A Washington State teenager sustained serious injuries after being pushed off a three-story bridge at a regional park on Tuesday, according to multiple reports.
While receiving treatment at PeaceHealth Southwest Washington Medical Center on Thursday, Jordan Holgerson, 16, spoke with KATU News about what happened to her at Moulton Falls.
“I went to the top of the bridge and my other — my friend ... she came up to the bridge with me,” Holgerson said, revealing that she initially was planning on jumping after seeing a friend do it. “And so, she was counting down, but I didn’t think anything of it. And I was like, ‘No, don’t count down, like, I won’t go if you count down. I’m not ready.’ And then, she pushed me.”
She added that she doesn’t remember falling, and didn’t initially feel pain due to adrenaline. And although she thought she was swimming back to shore after the plunge, other people noticed she was actually drowning.
“And then an EMT that was off-duty helped me onto the rocks and just a whole bunch of people surrounding me were helping me, calming me down,” she said told KATU News.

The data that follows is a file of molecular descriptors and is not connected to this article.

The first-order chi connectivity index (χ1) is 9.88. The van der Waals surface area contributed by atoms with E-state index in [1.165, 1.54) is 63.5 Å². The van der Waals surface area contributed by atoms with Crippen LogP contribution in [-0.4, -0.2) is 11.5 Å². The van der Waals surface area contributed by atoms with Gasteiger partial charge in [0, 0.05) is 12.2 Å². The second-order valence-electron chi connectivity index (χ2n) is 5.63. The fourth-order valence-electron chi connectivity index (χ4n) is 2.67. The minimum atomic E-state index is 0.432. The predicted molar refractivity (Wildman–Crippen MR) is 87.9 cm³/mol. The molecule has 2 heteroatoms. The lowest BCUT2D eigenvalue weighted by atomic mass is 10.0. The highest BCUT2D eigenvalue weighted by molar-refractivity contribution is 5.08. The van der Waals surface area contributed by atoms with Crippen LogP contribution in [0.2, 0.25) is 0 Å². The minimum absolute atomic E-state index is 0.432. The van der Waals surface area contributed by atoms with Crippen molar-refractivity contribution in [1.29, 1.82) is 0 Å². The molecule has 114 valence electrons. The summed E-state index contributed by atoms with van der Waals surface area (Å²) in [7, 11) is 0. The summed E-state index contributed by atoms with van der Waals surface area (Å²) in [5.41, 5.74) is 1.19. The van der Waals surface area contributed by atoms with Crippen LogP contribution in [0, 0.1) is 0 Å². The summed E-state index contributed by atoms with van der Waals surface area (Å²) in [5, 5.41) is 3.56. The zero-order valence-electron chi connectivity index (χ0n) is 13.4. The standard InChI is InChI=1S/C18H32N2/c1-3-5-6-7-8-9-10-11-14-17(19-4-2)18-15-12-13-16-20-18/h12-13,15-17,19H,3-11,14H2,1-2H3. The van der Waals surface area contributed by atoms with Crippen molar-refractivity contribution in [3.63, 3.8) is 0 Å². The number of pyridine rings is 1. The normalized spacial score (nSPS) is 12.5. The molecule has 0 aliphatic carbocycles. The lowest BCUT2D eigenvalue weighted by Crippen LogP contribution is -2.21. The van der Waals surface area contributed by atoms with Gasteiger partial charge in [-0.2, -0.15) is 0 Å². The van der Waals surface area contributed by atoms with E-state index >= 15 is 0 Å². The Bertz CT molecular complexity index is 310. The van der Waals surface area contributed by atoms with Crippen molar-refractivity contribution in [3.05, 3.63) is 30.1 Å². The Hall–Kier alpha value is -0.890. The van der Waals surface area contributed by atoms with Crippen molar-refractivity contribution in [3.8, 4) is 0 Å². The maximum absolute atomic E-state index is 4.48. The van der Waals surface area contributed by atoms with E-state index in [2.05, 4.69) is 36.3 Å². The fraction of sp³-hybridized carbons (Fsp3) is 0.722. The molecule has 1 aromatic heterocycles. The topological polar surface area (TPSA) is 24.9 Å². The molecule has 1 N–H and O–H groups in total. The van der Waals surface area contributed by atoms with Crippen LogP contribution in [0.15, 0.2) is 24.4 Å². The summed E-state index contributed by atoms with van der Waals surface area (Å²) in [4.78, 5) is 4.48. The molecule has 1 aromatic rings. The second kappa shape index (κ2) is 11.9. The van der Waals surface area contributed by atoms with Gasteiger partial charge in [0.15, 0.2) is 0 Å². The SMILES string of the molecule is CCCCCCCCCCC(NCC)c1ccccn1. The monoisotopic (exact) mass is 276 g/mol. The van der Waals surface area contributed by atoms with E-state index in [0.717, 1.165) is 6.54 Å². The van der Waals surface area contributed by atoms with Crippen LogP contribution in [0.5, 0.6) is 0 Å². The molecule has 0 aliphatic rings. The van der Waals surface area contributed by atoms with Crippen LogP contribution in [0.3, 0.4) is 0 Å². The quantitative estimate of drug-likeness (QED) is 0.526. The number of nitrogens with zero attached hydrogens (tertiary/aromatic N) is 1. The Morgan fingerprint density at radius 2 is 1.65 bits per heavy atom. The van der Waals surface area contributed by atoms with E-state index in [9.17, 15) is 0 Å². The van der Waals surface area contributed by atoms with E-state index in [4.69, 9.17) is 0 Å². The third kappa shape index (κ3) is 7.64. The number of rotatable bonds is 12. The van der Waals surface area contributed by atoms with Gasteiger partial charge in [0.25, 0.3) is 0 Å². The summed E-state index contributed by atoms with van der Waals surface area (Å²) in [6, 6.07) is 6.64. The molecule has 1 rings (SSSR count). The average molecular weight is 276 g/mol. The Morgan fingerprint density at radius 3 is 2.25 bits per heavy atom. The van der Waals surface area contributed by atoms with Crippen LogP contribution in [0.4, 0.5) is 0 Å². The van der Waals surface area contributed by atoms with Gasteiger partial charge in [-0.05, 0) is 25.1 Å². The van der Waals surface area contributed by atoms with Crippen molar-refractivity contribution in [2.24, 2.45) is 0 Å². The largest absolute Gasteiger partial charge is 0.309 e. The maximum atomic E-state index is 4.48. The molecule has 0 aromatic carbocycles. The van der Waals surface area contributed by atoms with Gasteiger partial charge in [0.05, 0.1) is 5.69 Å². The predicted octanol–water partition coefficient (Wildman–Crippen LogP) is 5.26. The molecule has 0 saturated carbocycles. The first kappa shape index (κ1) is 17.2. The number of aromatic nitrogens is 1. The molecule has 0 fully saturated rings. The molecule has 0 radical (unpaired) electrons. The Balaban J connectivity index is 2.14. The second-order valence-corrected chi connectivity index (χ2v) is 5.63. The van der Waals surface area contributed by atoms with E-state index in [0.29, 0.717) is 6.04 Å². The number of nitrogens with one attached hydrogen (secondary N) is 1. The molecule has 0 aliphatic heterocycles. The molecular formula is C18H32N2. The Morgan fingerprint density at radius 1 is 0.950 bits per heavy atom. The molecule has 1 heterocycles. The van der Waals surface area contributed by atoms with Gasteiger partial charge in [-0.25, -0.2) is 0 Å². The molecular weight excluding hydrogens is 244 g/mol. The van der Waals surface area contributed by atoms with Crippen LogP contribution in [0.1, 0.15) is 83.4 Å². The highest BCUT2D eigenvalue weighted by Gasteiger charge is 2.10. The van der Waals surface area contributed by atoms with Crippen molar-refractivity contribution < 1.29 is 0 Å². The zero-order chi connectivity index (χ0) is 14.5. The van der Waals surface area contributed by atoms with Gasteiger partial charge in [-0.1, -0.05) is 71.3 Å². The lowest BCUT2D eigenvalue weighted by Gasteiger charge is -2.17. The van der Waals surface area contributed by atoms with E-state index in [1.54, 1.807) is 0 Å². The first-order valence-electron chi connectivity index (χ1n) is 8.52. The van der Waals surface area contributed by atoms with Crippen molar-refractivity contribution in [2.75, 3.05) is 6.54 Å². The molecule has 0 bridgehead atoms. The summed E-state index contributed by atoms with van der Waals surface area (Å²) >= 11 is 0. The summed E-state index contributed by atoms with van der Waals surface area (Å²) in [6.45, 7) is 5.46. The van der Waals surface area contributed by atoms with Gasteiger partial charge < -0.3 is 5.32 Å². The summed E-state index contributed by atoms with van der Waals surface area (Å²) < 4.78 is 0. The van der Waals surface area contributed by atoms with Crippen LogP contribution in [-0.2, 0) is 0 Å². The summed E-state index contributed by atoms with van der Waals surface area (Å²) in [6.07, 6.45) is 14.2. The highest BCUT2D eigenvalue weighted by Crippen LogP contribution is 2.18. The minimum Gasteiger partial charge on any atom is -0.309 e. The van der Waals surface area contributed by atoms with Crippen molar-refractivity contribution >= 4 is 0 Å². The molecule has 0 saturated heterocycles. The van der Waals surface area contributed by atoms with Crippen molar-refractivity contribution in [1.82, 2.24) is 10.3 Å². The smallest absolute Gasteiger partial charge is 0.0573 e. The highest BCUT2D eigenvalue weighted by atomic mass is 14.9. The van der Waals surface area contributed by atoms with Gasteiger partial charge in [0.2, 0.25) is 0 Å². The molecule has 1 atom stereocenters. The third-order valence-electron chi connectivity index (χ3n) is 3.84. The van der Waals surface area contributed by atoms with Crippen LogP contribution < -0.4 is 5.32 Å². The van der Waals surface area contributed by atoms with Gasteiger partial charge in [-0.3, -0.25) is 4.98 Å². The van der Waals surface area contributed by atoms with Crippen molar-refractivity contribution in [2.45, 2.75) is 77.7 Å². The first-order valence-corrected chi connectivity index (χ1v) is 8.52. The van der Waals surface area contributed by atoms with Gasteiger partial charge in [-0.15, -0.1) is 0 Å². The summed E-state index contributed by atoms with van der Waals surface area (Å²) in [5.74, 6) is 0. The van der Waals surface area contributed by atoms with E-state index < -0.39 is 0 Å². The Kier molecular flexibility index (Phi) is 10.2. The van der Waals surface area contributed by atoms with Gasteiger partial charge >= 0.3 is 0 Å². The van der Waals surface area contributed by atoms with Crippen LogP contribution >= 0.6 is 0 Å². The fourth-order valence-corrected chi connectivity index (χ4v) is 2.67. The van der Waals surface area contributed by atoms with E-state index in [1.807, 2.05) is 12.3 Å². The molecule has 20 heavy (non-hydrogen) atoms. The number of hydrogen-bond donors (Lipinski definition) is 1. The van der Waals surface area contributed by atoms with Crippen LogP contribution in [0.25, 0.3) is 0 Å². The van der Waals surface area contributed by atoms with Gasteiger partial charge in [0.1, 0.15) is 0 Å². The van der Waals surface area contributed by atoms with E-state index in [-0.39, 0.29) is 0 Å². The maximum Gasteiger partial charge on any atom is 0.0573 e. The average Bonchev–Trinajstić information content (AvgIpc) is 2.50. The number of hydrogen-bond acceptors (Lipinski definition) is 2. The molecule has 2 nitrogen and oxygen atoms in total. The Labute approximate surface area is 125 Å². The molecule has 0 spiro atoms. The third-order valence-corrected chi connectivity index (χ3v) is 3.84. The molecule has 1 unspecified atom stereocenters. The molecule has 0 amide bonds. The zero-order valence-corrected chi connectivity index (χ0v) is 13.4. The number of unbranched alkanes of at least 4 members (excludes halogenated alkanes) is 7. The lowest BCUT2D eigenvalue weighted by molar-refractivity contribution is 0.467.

The Longview Daily News on Wednesday spoke with the girl’s mother, Genelle Holgerson, who said her daughter is fortunate to be alive.
“We’re lucky she is going to recover and not have permanent injuries,” Holgerson told the Longview Daily News over the phone from the hospital.
According to The Columbian, the Clark County Sheriff’s Department is investigating the incident, but could not comment further on an active investigation.
Additionally, Genelle Holgerson told the Longview Daily News that her daughter knows the identity of the adult woman who pushed her off the bridge. Supposedly the pusher was fed up with Jordan not jumping off the bridge on her own.
“I’m very upset with her. She is an adult, and I’m sure she should have known better,” Genelle Holgerson said. “She could have killed my daughter.”
Trauma surgeon MaryClare Sarff said the teenager was lucky she didn't experience more severe injuries.
"When you fall three times your height, 50 percent of people will die. That's usually about 25 feet," Sarff told a news conference, according to The Oregonian. "When you're falling from [60 feet on water], that's like falling on concrete. She could have broken her neck, she could have been a quadriplegic."
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